Leave out weak ideas. Wait until you have ten or fifteen strong, inspired ideas. If you include weak ideas in your batch, that will diminish the editor’s impression of you. Once you have ten or fifteen strong ideas (or even better, multiple batches of ten or fifteen strong ideas), get a copy of the Gag recap: the gag writer’s and cartoonists’ trade journal:
In it you’ll find a list of all publications currently accepting submissions and their submission guidelines, as well as a recap of all cartoons published each month.
Send your batches first to the highest paying publications and work down the list, keeping records of where and when you’ve sent batches. Do not send the same cartoons to multiple editors simultaneously. That will get you into trouble if two or more editors contact you to buy the same cartoon. Only send previously unpublished work.
If you live in the U.S., wait at least one month (two is safer) to hear back from an editor before sending that same material on to another publication. Send according to the frequency of the publication. If it’s a weekly magazine, send every week, if a monthly publication, send every month. Some editors don’t respond unless they want to buy something. Don’t be put off by no response. Remember, you only need one ‘yes’.
Submissions to The New Yorker magazine are sent by snail mail. When you make your first sale, you are added to the cartoon editor’s email list.
c/o The New Yorker
One World Trade Center,
New York, NY 10007
When submitting to The New Yorker, if your writing is good, they will notice you. They do go through all the submissions so they will see your work. They aren’t concerned so much about drawing ability as they are about your vision as a humor writer. They don’t buy cartoons, they buy cartoonists.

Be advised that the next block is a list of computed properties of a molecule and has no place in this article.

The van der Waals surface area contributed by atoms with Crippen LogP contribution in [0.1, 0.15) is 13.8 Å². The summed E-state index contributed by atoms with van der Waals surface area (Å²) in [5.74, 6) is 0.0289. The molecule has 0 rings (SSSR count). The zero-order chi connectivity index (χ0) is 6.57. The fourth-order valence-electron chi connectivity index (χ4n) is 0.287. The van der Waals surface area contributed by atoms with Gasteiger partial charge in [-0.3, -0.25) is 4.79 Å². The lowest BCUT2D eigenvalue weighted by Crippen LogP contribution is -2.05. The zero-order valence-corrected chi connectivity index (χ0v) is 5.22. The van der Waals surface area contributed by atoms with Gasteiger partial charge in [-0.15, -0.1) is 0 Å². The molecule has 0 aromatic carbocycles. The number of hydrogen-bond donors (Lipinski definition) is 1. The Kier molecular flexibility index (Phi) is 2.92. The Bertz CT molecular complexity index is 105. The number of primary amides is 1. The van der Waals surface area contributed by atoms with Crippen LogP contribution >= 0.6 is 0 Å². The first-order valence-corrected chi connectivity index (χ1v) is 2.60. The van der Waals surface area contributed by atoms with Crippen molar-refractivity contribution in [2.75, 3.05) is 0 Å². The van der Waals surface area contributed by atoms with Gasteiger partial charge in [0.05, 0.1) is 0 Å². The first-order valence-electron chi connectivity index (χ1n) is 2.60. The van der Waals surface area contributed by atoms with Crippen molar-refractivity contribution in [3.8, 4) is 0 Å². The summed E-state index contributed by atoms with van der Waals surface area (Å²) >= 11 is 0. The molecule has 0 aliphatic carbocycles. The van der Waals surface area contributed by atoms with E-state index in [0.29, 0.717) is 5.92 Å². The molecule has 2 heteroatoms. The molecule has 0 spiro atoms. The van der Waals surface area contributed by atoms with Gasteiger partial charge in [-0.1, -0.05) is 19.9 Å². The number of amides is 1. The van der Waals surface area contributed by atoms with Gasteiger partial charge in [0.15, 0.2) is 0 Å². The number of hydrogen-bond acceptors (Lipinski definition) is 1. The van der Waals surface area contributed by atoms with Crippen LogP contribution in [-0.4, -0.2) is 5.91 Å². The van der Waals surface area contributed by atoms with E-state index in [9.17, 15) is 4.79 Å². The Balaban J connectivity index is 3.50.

Send them ten to fifteen 8.5″ x 11″ drawings – send copies, not originals – in a 9 x12 manila envelope. Send too many and you make their job difficult. Sending standard 8.5 x 11 makes it easier for them to sort through. Send every week.
On the back of each drawing put:
- name, address, ph#, email address and website. You can have a rubber stamp made with all that info on it so you don’t have to write it out ten to fifteen times.
- a number in the top corner. Start with a larger number like 103 rather than 1 so you don’t look like a total newbie. And use these numbers to keep records of your drawings. When buying a drawing, some editors will refer to that number.
- If you are sending by email, send images as a single pdf file, unless submission guidleines indicate otherwise. There are free apps out there that will combine a group of documents or jpegs into a single pdf file.
It’s very important to keep a record of what you sent to whom and when. I use Adobe Bridge to organize my records because it’s visual. I create a folder for each publication and within that folder, folders containing the scanned images of each batch I’ve sent. I label each batch folder with the date I sent it. E.g. March 3, 2014 would be “140303” and would contain all the images sent to that publication on that date:
Selling cartoons to editors is all about tuning into what they are looking for. Read through the Gag Recap or the publications themselves to see what the editors are buying.